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Indo-Myanmar Friendship- A New Milestone Achieved

Written By Digital Desk | Mumbai | Published:

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  • India and Myanmar have a lot of commonness to share
  • The Northeast of India, particularly the States of Arunachal Pradesh, Nagaland, Manipur and Mizoram share a lot of traditional and ethnic similarities with Myanmar

India and Myanmar have a lot of commonness to share. The Northeast of India, particularly the States of Arunachal Pradesh, Nagaland, Manipur and Mizoram share a lot of traditional and ethnic similarities with Myanmar. The tribes living on this side of the border and the other side are of the same origin and share a common history. 

India had long historical relationship with Myanmar since antiquity, cultural exchanges included Buddhism and the Burmese script, which was based off the Indian Grantha script. In particular, Theravada Buddhism has tremendously influenced Burmese society and culture for millennia, with 90% continuing to follow the religion to this day. The friendship shared by the two nation is built on trust as much as it is built on emotional connect.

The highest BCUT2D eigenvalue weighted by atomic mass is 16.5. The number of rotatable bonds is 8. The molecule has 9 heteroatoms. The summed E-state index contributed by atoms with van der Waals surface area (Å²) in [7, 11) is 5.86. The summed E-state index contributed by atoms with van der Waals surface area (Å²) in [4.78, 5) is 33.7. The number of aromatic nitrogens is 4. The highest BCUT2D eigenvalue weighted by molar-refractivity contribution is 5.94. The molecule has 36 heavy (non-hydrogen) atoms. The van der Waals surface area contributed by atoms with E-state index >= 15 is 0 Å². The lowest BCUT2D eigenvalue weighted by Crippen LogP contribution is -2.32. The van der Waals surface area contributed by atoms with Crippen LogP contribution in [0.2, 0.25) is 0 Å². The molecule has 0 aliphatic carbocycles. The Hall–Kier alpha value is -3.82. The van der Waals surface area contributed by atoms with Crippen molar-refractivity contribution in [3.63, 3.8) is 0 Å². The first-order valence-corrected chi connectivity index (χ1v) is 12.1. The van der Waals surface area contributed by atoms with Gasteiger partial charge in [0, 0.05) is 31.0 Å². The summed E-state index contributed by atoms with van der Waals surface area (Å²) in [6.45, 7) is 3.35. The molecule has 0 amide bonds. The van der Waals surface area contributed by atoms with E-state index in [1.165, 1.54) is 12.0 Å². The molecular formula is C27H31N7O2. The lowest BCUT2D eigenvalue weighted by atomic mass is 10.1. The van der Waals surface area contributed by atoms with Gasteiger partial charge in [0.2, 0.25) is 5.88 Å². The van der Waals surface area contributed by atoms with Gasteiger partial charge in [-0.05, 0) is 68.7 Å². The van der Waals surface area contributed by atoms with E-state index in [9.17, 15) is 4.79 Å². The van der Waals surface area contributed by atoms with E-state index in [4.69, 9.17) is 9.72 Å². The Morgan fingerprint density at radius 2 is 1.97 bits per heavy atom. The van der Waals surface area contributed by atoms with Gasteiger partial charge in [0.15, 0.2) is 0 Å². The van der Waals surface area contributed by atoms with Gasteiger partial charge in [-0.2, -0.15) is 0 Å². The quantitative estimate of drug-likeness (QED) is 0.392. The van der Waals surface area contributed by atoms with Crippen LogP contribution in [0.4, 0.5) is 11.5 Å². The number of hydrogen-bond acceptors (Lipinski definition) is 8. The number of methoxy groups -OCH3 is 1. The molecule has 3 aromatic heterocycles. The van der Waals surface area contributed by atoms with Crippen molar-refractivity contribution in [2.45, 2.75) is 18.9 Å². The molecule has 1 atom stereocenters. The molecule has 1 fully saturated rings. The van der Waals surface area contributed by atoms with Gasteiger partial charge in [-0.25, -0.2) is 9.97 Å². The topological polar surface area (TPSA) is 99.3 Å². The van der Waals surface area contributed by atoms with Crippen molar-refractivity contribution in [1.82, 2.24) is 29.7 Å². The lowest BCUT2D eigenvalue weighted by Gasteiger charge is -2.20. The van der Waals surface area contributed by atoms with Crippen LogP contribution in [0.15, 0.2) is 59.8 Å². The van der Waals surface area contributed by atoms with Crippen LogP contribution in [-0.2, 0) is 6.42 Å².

As a natural corollary to the long-standing friendship, both the Armed Forces also share a very close relationship in terms of joint training and operations. However, taking the friendship to a new level, in an unique initiative to encourage more people to people contact, 60 couples from Indian Army’s Eastern Command were recently sent for a two-day tour of Myanmar. The journey began on December 23 and the team came back on December 25. The Indian Army team consisted of Officers, Junior Commissioned Officers, and other ranks, all part of the Eastern Command which means the Indo-Myanmar border. As part of the same programme, 60 Army couples from Myanmar Army were also on reciprocal visit to Bodhgaya during the same time.

“Such visits between the Armed Forces personnel and their families add a new dimension to the already robust mechanism of defence cooperation and pave the way for a long lasting and fruitful partnership between the two countries,” said Col Chiranjeet Konwer, PRO Defence, Kohima. 

It may be mentioned that for a short stint, even Myanmar (then called Burma) was a part of British India only to be separated in 1937 again. Later it was the Japanese occupied Burma, from whose soul, Netaji Subhas Chandra Bose gave the slogan, “Give me blood and I'll give you freedom”. 

Recently, Prime Minister Narendra Modi acknowledged Burma's role in the Indian independence movement, which further boosted diplomatic ties between the two neighbours.

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